Ocean Renewable Power Co. says that the waters off Maine's coastline will provide the foundation by which it can spawn a new generation of electricity. Its project there will start small and build over time. In the long term they say that the plant, to be placed in the Passamaquoddy Bay, would produce as much as 20 megawatts.
As the world's largest solar collectors, oceans generate thermal energy. The motion is unending and can therefore be more predictable than other renewable energy forms. Moreover, seawater is 832 times as dense as air, providing a six mile-per-hour ocean current with more kinetic energy than a 217 mile per hour wind, say experts. To bring the idea into the mainstream, however, scientists and engineers must still show that their work can be done on a large-scale basis.
"A relatively minor investment today can stimulate a West Coast industry generating billions of dollars of economic output and employing thousands of people while using an abundant and clean natural resource," says Roger Bedard, ocean energy leader with Palo Alto-based EPRI. "Surely, it's worth taking a look at what can be achieved."
Indeed, the California, Oregon and Washington State coastlines are potentially rich sources of ocean power. Alaska may be the plushest area in this country while Canada is also a plentiful spot. EPRI, the research arm of the electric utility industry, has said that ocean power in Maine has the possibility of producing electricity that does not emit harmful pollutants at a cost that is potentially on par with wind and solar energy.
EPRI goes on to say that unlike hydropower, ocean energy does not require the permanent impediment of water flow and the subsequent harm to aquatic life. Existing wave and tidal plants, it adds, impound the water before releasing it into generators.
Newer tools are even more progressive and use underwater turbines that ultimately connect to cables to transport the power. While the technology has arrived, the costs must come down and reliability must improve. Right now, a number of prototypes are being tested not just in this country but also overseas in the British Isles, Italy and Portugal. Existing tidal power plants include a 240 megawatt facility in France, a 20 megawatt plant in Nova Scotia and a 0.5 megawatt one in Russia.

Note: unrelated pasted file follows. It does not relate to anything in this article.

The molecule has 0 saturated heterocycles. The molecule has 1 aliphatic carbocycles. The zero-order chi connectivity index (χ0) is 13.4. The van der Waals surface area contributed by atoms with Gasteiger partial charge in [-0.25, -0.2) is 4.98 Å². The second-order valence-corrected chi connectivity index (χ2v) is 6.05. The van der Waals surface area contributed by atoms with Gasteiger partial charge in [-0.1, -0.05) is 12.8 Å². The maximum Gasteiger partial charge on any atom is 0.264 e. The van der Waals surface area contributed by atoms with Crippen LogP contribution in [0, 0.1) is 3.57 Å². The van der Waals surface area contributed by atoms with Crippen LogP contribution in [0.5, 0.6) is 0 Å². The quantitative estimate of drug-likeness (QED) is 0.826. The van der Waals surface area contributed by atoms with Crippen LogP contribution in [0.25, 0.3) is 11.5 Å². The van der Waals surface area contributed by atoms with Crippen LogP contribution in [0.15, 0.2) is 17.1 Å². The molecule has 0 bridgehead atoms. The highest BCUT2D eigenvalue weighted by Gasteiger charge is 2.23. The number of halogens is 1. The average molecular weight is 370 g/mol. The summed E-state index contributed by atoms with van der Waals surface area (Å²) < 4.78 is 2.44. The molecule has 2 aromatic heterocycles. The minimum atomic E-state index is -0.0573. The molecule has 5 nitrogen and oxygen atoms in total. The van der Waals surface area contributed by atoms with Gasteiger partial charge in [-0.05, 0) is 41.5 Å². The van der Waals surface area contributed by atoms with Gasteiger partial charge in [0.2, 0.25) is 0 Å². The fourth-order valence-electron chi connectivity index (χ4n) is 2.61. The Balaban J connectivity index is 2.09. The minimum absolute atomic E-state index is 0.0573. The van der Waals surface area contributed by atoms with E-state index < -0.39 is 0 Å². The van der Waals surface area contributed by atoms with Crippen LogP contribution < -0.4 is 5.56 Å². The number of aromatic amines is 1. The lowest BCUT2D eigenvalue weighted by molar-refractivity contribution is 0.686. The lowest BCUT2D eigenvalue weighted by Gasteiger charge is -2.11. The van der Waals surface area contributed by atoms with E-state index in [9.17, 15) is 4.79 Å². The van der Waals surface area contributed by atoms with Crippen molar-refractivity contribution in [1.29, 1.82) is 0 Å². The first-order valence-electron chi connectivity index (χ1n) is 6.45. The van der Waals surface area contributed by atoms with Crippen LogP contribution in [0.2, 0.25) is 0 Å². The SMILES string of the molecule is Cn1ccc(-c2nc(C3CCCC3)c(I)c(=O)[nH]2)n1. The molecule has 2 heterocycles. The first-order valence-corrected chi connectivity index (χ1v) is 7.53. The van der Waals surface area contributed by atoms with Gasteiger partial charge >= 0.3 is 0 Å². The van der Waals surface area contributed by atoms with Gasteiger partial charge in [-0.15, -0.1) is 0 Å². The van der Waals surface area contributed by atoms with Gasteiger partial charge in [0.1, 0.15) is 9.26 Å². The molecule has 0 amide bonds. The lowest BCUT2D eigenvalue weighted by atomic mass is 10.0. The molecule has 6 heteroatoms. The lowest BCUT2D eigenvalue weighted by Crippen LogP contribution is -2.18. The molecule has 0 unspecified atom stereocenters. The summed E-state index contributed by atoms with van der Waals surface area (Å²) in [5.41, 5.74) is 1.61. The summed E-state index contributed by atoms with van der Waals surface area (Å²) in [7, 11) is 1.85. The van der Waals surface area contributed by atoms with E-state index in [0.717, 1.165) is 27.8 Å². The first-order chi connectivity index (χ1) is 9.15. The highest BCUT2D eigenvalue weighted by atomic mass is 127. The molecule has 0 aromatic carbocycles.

According to Erik Swenson, partner in the law office of Fulbright & Jaworski, there are at least three distinct types of kinetic energy that can be harnessed in the ocean: waves, tides and currents. Waves are powered by the wind. Tides are powered by gravitational forces exerted by the sun and moon. Currents are powered by solar energy, transporting heat from the earth's equatorial regions to the colder polar regions.
"None of these sources of power are, in fact, 'constant,'" says Swenson. "Wave energy is the least so, with storms having been responsible for the failure of many an effort to harness such energy."
The key point that Swenson and other experts in this area make is that ocean power may have its place in the overall energy mix. It's just that it cannot be oversold and that its shortcomings must be analyzed upfront. That is, it's an intermittent fuel source and must be backed up with other more conventional energy forms.
That realization, in turn, leads to separate questions about whether the electrical grid should be maintained so that an expensive and spotty fuel should take priority over proven energy sources. None of this is to say that ocean power does not have its advantages: the fuel is clean, cheap and plentiful while the actual plants are underwater, although they can impede sea life.
For their part, marine power developers smell opportunity. The Federal Energy Regulatory Commission, in fact, is considering a streamlined permitting process for units that would not be placed in sensitive areas. Along those lines, it has issued dozens of permits to build such facilities in recent years. Developers tell regulators that their equipment needs to be tested in the waters where it will reside -- all to expedite commercialization of this nascent technology.
Pacific Gas and Electric is the first major utility to file a permit. It is considering a tidal plant underneath the Golden Gate Bridge. Meanwhile, Con Edison is providing power to a grocery store and parking garage from underwater turbines in New York's East River. Others are working hard to bring their projects on line, leading EPRI to predict that one day ocean power may provide 10 percent of the energy needs for those residents in the higher latitudes where it can be most effectively utilized.
"The development of this new type of energy resource, which generates electricity from the movement of water near the surface of the ocean, is one of the many sources of clean, non-polluting, renewable energy that PG&E is aggressively pursuing," says Fong Wan, PG&E's vice president of energy procurement.
The energy world awaits its conclusions. Researchers already know that ocean energy is more predictable than wind or solar power. But they are still grappling with how much those facilities will actually cost to build and maintain as well as to configure them with the electrical grid. If the current tests, though, are proven successful then some wide-scale projects may not be far off.
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